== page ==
Depending on which statistics you believe, between 40 and 50 percent of American marriages will end in divorce. While there is no such thing as a “typical” divorce, a divorcing couple that has a child with special needs faces an even more complicated series of decisions and choices than most.
Family law attorneys, while often well trained in the complicated and emotionally charged world of divorce settlement, may not have all of the answers for the divorcing parents of a child with special needs. In these cases, it is important to meet with an attorney who has a background in special needs planning to discuss the best options. One important consideration is the impact child support payments will have on a child’s eligibility for Supplemental Security Income (SSI).
Divorce attorneys typically focus on obtaining the largest possible child support award from an absent parent, since this is typically in the child’s best interest. However, if a child receives SSI, child support payments count as unearned income and reduce a child’s SSI benefit on a dollar-for-dollar basis. If the SSI award is reduced to zero, a child will lose SSI as well as the important Medicaid benefits that come with it. There is an important caveat to this rule, however: Until a child with special needs becomes an adult, one-third of a child support payment from an absent parent is disregarded for purposes of SSI. (A special needs child is considered an adult either when he turns 18 or up to when he turns 22 if he is still in school and not considered a head of household. However, should the parent move in with the child, this one-third reduction disappears.)
What does all of this mean for a parent of a child with special needs? In short, you may need your family law attorney to work with an estate planning attorney who regularly works with special needs families to ensure your child is able to receive child support and still maintain his or her SSI and Medicaid.
One option to achieve this result is the creation of a first party special needs trust to hold the child support payments. Such a trust is designed to supplement, not take the place of, government benefits. If you establish a special needs trust, funds in that trust cannot be paid directly to a special needs child, but must be paid to third parties for goods and services for that person’s benefit. The funds can be used for a wide variety of things, for instance, out of pocket medical and dental expenses, education, rent or utility payments, specialized equipment, vacations, and entertainment.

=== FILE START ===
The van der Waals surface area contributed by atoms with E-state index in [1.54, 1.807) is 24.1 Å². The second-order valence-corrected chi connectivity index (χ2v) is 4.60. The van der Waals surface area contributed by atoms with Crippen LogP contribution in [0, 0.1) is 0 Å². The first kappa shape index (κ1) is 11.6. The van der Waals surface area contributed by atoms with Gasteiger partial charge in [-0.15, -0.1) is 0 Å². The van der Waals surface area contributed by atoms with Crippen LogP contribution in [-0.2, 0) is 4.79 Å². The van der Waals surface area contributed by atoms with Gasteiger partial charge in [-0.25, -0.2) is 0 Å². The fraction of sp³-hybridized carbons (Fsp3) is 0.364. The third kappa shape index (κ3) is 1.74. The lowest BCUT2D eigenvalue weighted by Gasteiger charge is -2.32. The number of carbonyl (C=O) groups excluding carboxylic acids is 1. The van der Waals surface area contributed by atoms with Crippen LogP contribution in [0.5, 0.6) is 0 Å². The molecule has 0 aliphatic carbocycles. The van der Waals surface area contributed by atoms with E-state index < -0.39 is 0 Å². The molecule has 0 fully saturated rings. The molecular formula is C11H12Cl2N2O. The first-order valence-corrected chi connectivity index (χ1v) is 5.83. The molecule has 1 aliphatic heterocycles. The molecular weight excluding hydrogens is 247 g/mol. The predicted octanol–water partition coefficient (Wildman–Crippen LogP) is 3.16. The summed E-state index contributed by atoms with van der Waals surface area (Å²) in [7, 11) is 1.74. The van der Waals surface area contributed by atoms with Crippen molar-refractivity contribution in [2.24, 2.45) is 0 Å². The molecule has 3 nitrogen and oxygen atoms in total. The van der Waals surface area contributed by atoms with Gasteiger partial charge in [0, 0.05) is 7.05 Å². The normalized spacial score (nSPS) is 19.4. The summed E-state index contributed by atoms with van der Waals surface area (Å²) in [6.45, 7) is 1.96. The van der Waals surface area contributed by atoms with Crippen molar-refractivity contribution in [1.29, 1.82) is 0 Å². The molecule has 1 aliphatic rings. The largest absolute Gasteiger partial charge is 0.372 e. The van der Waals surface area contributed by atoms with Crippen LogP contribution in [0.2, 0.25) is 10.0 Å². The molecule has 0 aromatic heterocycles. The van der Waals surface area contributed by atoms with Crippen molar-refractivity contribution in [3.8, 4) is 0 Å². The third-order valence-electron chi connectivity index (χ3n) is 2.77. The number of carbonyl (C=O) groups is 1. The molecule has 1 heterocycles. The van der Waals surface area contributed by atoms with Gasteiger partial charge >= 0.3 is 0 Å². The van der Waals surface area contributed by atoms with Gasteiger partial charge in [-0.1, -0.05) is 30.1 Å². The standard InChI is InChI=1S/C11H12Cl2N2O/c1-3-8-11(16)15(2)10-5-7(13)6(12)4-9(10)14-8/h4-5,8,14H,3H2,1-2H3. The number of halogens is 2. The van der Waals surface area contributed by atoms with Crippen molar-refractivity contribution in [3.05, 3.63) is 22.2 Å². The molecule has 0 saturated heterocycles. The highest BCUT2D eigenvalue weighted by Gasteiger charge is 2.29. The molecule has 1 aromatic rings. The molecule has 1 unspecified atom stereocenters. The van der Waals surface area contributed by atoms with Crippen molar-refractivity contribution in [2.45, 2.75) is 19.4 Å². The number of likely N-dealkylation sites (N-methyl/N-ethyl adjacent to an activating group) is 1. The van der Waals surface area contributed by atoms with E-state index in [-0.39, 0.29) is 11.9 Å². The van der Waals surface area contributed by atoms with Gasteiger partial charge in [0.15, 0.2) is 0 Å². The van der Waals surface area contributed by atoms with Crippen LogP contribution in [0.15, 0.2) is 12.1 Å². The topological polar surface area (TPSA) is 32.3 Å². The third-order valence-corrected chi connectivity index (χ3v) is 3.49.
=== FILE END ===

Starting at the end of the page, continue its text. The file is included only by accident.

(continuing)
In planning with a special needs trust, you can also leave more of your assets to a special needs child with more need than others who may inherit from you. If no planning is in place, those who inherit from you will likely share assets equally, and the special needs person may be left with insufficient assets for their care. You should also consider options like life insurance to provide additional resources for the special needs child, naming the trust as beneficiary of a life insurance policy.
Finally, when the parents of a special needs child divorce, they should update the beneficiary designations on all of their retirement plans, annuities, and life insurance policies. This is an often overlooked item that can wreak havoc if the special needs child receives this money outside of a special needs trust.
As you can see, when planning for divorce with a special needs child in mind is no small task. Ensuring that your child is provided for, but not disqualified from any benefits can be a tricky line to walk. Obtaining help from a qualified estate or special needs planning attorney can make the process less stressful knowing that they understand how to preserve the most for your child and can craft a plan for whatever other situations a divorce might bring forward.
The information provided is not intended to be legal advice and does not constitute any attorney/client relationship. You should consult with an attorney for individual advice regarding your own situation.
Ms. Melancon is an attorney with Legacy Estate & Elder Law of Louisiana, LLC with offices in Baton Rouge and Lake Charles, LA. The primary focus of her practice is estate planning, probate, special needs planning, and elder law. For more information or to attend an upcoming estate planning seminar, call her office at (225) 744-0027